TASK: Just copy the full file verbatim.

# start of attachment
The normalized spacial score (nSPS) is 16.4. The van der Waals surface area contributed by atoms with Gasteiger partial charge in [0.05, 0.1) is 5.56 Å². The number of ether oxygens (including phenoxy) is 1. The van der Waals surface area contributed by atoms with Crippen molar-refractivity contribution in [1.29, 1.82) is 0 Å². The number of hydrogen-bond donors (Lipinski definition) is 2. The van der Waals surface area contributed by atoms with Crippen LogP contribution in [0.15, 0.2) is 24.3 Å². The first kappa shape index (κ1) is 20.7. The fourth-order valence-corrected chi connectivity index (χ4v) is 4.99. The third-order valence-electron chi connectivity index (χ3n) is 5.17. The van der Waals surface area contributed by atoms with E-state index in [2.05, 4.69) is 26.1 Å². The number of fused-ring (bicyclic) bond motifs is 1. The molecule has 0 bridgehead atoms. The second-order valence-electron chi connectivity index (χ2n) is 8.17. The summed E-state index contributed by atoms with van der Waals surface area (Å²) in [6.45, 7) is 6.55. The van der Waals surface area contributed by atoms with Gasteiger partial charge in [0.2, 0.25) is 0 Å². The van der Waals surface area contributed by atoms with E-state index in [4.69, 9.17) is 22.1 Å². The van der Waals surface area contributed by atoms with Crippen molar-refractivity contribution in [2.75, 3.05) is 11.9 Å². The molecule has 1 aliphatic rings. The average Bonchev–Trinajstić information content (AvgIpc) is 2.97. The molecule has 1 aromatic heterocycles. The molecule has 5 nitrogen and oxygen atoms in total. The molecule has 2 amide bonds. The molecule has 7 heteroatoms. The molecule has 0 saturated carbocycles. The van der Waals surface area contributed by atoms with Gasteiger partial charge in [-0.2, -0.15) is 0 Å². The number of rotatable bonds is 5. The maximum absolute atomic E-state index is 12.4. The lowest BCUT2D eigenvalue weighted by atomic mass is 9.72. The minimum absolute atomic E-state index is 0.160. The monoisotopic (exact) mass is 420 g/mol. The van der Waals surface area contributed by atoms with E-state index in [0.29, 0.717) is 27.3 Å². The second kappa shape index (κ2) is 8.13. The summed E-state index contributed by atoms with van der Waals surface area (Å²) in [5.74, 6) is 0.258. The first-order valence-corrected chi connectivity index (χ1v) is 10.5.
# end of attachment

The normalized spacial score (nSPS) is 16.4. The van der Waals surface area contributed by atoms with Gasteiger partial charge in [0.05, 0.1) is 5.56 Å². The number of ether oxygens (including phenoxy) is 1. The van der Waals surface area contributed by atoms with Crippen molar-refractivity contribution in [1.29, 1.82) is 0 Å². The number of hydrogen-bond donors (Lipinski definition) is 2. The van der Waals surface area contributed by atoms with Crippen LogP contribution in [0.15, 0.2) is 24.3 Å². The first kappa shape index (κ1) is 20.7. The fourth-order valence-corrected chi connectivity index (χ4v) is 4.99. The third-order valence-electron chi connectivity index (χ3n) is 5.17. The van der Waals surface area contributed by atoms with E-state index in [2.05, 4.69) is 26.1 Å². The number of fused-ring (bicyclic) bond motifs is 1. The molecule has 0 bridgehead atoms. The second-order valence-electron chi connectivity index (χ2n) is 8.17. The summed E-state index contributed by atoms with van der Waals surface area (Å²) in [6.45, 7) is 6.55. The van der Waals surface area contributed by atoms with Gasteiger partial charge in [0.2, 0.25) is 0 Å². The van der Waals surface area contributed by atoms with E-state index in [4.69, 9.17) is 22.1 Å². The van der Waals surface area contributed by atoms with Crippen molar-refractivity contribution in [2.75, 3.05) is 11.9 Å². The molecule has 1 aliphatic rings. The average Bonchev–Trinajstić information content (AvgIpc) is 2.97. The molecule has 1 aromatic heterocycles. The molecule has 5 nitrogen and oxygen atoms in total. The molecule has 2 amide bonds. The molecule has 7 heteroatoms. The molecule has 0 saturated carbocycles. The van der Waals surface area contributed by atoms with Gasteiger partial charge in [-0.2, -0.15) is 0 Å². The number of rotatable bonds is 5. The maximum absolute atomic E-state index is 12.4. The lowest BCUT2D eigenvalue weighted by atomic mass is 9.72. The minimum absolute atomic E-state index is 0.160. The monoisotopic (exact) mass is 420 g/mol. The van der Waals surface area contributed by atoms with E-state index in [0.29, 0.717) is 27.3 Å². The second kappa shape index (κ2) is 8.13. The summed E-state index contributed by atoms with van der Waals surface area (Å²) in [5.74, 6) is 0.258. The first-order valence-corrected chi connectivity index (χ1v) is 10.5.